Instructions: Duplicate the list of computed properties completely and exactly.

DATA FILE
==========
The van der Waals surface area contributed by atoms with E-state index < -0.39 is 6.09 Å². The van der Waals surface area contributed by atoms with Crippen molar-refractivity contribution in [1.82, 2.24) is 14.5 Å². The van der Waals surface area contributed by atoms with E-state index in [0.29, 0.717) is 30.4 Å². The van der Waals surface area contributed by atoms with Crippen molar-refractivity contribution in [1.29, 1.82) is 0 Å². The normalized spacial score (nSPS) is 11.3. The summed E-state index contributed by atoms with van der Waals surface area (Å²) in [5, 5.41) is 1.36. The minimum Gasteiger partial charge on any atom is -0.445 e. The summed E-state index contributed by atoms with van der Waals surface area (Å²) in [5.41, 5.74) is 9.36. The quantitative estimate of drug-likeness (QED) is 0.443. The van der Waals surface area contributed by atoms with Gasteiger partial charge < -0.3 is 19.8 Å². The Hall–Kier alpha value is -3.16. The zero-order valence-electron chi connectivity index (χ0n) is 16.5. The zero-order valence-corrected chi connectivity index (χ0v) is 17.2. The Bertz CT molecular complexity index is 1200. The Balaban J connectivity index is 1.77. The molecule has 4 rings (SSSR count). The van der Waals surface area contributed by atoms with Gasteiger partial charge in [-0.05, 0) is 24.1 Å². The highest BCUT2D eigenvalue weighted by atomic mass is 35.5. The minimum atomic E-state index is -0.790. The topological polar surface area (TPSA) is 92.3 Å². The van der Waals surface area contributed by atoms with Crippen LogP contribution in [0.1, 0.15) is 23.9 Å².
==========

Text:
The van der Waals surface area contributed by atoms with E-state index < -0.39 is 6.09 Å². The van der Waals surface area contributed by atoms with Crippen molar-refractivity contribution in [1.82, 2.24) is 14.5 Å². The van der Waals surface area contributed by atoms with E-state index in [0.29, 0.717) is 30.4 Å². The van der Waals surface area contributed by atoms with Crippen molar-refractivity contribution in [1.29, 1.82) is 0 Å². The normalized spacial score (nSPS) is 11.3. The summed E-state index contributed by atoms with van der Waals surface area (Å²) in [5, 5.41) is 1.36. The minimum Gasteiger partial charge on any atom is -0.445 e. The summed E-state index contributed by atoms with van der Waals surface area (Å²) in [5.41, 5.74) is 9.36. The quantitative estimate of drug-likeness (QED) is 0.443. The van der Waals surface area contributed by atoms with Gasteiger partial charge < -0.3 is 19.8 Å². The Hall–Kier alpha value is -3.16. The zero-order valence-electron chi connectivity index (χ0n) is 16.5. The zero-order valence-corrected chi connectivity index (χ0v) is 17.2. The Bertz CT molecular complexity index is 1200. The Balaban J connectivity index is 1.77. The molecule has 4 rings (SSSR count). The van der Waals surface area contributed by atoms with Gasteiger partial charge in [-0.05, 0) is 24.1 Å². The highest BCUT2D eigenvalue weighted by atomic mass is 35.5. The minimum atomic E-state index is -0.790. The topological polar surface area (TPSA) is 92.3 Å². The van der Waals surface area contributed by atoms with Crippen LogP contribution in [0.1, 0.15) is 23.9 Å².